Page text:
(BTW - the switch to electronic form could actually be a preparation for levying of fines. It would make sense. Not saying it is, but it would make sense.)
Batteries and oxidizers are the real sticky widgets. I really think those are the troublemakers. There are REAL cases of lithium batteries catching fire on the runway. Laptops overheating and turning into fireworks. Batteries need to go cargo or cabin. As long as people know they need to carry their loose lithium batteries outside of checked luggage, no problem.
The policies on batteries in planes are sensible. They realize that when they're enclosed in a device, they will most likely just drain in place, or the device will contain the burn. Thus, only loose batteries are prohibited in checked baggage - a good call.
Between eBay and basenotes, I think I've sold about 12 perfumes. All have been discontinued perfumes I figured id release into the wild and let someone enjoy, and then about 4 bottles of Meharees to poor Californians that can't buy them (I made no money on them).
I bought a kitchen scale off of eBay for $5. It's digital and let's me do everything accurately at home and on my computer without having to wait in the miserable post office. And of course you save a ton of money.
If I did have to go to the post office, and they asked me anything, I'd lie. They can kiss my butt. Lol
"I am more afraid of an army of 100 Sheep led by a Lion than an army of 100 Lions led by a Sheep."
I have thought much the same - most fragrances are made in France, and then most of the rest are made in Italy, Spain or the US. Yet clearly they are sold throughout the world. How do these fragrances travel from their country of origin to the rest of the world ? Not by boat I can assure you. There are clearly some entities / individuals who are permitted to ship via air, supposedly because they have the correct training, or the correct licenses etc. But fragrances are not a restricted or "dangerous" goods - they are sprayed all over our bodies, they are handled by pimply faced SA's the world over.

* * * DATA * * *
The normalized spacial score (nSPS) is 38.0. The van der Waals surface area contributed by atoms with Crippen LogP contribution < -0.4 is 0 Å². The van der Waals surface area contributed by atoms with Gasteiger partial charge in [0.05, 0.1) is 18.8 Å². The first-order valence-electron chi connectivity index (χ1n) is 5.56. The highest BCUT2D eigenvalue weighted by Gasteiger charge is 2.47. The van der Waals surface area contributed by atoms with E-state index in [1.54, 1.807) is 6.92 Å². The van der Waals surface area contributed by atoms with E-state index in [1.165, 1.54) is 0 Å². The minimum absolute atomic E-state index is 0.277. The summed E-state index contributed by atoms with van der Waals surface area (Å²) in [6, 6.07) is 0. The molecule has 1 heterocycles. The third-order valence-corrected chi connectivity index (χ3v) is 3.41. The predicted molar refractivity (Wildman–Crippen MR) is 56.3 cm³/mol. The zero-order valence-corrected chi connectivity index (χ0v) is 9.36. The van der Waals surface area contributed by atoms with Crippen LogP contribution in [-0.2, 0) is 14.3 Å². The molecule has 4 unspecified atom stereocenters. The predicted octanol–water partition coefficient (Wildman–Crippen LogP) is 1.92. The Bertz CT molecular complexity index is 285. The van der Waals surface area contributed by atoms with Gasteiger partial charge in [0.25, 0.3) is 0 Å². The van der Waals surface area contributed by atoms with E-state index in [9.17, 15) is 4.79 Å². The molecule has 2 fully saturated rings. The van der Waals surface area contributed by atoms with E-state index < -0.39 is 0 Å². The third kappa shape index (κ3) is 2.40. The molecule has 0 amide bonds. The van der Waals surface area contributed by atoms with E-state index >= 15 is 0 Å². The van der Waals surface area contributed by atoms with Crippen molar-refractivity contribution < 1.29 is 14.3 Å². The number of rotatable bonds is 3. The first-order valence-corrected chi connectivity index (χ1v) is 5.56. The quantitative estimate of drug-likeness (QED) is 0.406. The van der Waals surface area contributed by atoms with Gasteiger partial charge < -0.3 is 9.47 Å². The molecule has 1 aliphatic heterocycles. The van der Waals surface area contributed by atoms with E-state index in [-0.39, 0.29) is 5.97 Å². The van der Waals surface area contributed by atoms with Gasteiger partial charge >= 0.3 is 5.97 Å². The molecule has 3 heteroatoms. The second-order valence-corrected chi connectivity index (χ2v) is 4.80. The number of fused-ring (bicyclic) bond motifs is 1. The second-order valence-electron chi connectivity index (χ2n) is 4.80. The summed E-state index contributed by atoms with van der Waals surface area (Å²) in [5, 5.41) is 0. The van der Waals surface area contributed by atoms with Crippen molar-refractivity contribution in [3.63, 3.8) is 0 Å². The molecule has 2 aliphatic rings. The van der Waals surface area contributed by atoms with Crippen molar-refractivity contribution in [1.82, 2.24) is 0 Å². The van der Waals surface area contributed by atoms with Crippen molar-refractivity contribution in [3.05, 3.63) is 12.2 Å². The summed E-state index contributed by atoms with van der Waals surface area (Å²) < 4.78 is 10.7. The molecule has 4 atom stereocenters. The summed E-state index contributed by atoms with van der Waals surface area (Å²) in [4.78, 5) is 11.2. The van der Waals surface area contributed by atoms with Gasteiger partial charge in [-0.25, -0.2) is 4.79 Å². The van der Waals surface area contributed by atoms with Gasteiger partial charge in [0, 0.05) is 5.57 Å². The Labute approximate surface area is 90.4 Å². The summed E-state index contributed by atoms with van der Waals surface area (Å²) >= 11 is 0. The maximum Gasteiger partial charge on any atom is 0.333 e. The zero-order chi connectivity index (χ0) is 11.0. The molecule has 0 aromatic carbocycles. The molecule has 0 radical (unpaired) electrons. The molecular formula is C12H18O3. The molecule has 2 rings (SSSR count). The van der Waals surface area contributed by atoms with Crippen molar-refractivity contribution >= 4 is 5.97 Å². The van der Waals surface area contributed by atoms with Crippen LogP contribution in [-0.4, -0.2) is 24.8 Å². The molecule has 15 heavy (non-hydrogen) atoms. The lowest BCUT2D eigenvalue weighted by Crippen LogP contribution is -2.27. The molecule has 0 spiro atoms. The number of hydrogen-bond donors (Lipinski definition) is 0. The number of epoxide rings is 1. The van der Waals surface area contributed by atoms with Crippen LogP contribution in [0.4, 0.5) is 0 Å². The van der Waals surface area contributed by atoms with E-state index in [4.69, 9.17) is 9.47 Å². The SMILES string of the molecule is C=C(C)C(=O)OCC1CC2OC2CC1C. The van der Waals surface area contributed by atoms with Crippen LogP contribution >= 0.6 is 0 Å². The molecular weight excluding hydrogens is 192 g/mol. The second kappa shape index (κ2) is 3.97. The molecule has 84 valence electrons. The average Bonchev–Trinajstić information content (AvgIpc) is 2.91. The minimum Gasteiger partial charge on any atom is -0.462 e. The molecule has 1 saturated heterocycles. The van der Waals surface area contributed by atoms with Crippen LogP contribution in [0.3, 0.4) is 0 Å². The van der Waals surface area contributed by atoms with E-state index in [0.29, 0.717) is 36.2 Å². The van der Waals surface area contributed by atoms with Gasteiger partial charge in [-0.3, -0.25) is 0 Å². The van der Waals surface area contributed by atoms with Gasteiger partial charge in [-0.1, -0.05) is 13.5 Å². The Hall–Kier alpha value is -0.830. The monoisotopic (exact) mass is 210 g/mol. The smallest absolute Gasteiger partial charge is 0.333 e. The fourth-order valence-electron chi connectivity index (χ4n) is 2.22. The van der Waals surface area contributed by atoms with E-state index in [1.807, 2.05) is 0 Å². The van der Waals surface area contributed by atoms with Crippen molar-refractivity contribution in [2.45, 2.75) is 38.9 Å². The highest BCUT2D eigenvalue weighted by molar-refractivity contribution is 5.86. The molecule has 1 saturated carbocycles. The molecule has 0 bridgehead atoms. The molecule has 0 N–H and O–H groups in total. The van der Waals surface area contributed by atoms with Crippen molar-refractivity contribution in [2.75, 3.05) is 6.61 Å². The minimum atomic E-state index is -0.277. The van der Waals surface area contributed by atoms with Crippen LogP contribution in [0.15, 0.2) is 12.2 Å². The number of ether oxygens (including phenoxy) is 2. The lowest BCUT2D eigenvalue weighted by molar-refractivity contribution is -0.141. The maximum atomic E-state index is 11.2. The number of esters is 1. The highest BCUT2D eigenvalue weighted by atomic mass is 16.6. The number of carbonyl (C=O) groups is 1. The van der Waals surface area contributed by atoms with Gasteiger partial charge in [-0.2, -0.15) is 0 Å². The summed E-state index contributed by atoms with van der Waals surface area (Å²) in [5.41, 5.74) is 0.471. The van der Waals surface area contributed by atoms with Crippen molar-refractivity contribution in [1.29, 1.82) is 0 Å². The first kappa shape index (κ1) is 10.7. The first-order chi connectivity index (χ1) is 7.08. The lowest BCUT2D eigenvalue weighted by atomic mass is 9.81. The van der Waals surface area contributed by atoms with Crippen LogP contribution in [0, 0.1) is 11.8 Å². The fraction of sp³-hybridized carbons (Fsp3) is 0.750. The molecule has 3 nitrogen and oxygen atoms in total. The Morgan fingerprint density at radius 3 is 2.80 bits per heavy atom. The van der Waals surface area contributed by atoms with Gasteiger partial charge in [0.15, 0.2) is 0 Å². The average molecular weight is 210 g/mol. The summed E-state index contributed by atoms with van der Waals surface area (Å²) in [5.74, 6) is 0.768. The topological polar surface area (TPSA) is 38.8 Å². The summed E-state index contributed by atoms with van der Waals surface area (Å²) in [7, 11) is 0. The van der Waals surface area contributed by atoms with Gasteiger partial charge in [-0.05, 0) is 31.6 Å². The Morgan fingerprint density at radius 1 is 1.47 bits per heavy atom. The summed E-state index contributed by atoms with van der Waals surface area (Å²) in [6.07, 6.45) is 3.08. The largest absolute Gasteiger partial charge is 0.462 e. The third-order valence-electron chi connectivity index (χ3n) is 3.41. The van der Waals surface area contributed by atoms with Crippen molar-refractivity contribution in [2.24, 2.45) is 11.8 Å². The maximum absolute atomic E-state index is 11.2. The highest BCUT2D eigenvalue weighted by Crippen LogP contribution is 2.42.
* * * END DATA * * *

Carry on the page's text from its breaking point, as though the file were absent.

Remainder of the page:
I understand the whole "alcohol flammable flashpoint" argument, but to me it is flawed.
It's only really affecting the poor old consumer/grey market/small producers, Paul - hence my doubts.
Aw, no fighting then, Paul
I appreciate the vote of confidence. I was actually a bit worried about the part where I advocated enforcement of declaration in exchange for more lenient shipment. Sounds like that wasn't as unreasonable as I feared it might sound!
The simple fact is that the world is becoming so connected, that every difference incurs a cost. If there are not enough people to advocate for preservation of a difference, humanity will try to smooth it out without asking. So the efforts to harmonize transportation rules have impetus, even if there is no large-scale conversation about it. I have to say - I value some of the benefits. The fact that I can drive around Spain in an English sports car made mostly in Germany with a Japanese engine, and all I had to do was show my American driver's license - I'll take as much of that as I can get.
This can have a downside, of course. In America, we see increasing numbers of foreign truckers whose exam standards are less than our own. But our grocery bills and prices of manufactured and assembled goods are still very reasonable for the same reason.
As things smooth out, there are kinks this way and that. Some will lead to lower safety, others to too much. In the case of fragrance, they seem to just want to harmonize the shipping rules, and the big players are the ones that help work those out by lobbying for the changes they need to stay in business. Nobody is at the table speaking directly for us. MAYBE somebody from eBay, though I think they're worried more about dealing with the counterfeit issue. So nobody is really advocating for our convenience. The big players will only do as much for us as is needed to prevent a media debacle. So I don't think they will ever ban the shipping of fragrance by individuals. But they will come as close as they can, if it means convenience for a big player of any kind.